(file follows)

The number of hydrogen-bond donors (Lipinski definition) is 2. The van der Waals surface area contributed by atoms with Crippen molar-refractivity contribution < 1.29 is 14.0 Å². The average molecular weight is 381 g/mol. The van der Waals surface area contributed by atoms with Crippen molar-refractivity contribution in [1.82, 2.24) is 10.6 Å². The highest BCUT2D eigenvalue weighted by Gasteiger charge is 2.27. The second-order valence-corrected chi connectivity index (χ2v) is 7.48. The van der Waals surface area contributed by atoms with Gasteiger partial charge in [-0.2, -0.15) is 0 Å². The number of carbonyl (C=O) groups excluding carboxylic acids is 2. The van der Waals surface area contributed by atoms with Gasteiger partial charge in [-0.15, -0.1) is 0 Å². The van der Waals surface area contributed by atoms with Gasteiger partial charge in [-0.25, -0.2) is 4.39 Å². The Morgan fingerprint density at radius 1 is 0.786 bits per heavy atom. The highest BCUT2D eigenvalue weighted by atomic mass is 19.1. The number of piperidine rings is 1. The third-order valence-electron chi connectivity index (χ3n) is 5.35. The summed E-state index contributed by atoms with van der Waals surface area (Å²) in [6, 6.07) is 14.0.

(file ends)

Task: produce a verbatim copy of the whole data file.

The number of hydrogen-bond donors (Lipinski definition) is 2. The van der Waals surface area contributed by atoms with Crippen molar-refractivity contribution < 1.29 is 14.0 Å². The average molecular weight is 381 g/mol. The van der Waals surface area contributed by atoms with Crippen molar-refractivity contribution in [1.82, 2.24) is 10.6 Å². The highest BCUT2D eigenvalue weighted by Gasteiger charge is 2.27. The second-order valence-corrected chi connectivity index (χ2v) is 7.48. The van der Waals surface area contributed by atoms with Gasteiger partial charge in [-0.2, -0.15) is 0 Å². The number of carbonyl (C=O) groups excluding carboxylic acids is 2. The van der Waals surface area contributed by atoms with Gasteiger partial charge in [-0.15, -0.1) is 0 Å². The van der Waals surface area contributed by atoms with Gasteiger partial charge in [-0.25, -0.2) is 4.39 Å². The Morgan fingerprint density at radius 1 is 0.786 bits per heavy atom. The highest BCUT2D eigenvalue weighted by atomic mass is 19.1. The number of piperidine rings is 1. The third-order valence-electron chi connectivity index (χ3n) is 5.35. The summed E-state index contributed by atoms with van der Waals surface area (Å²) in [6, 6.07) is 14.0.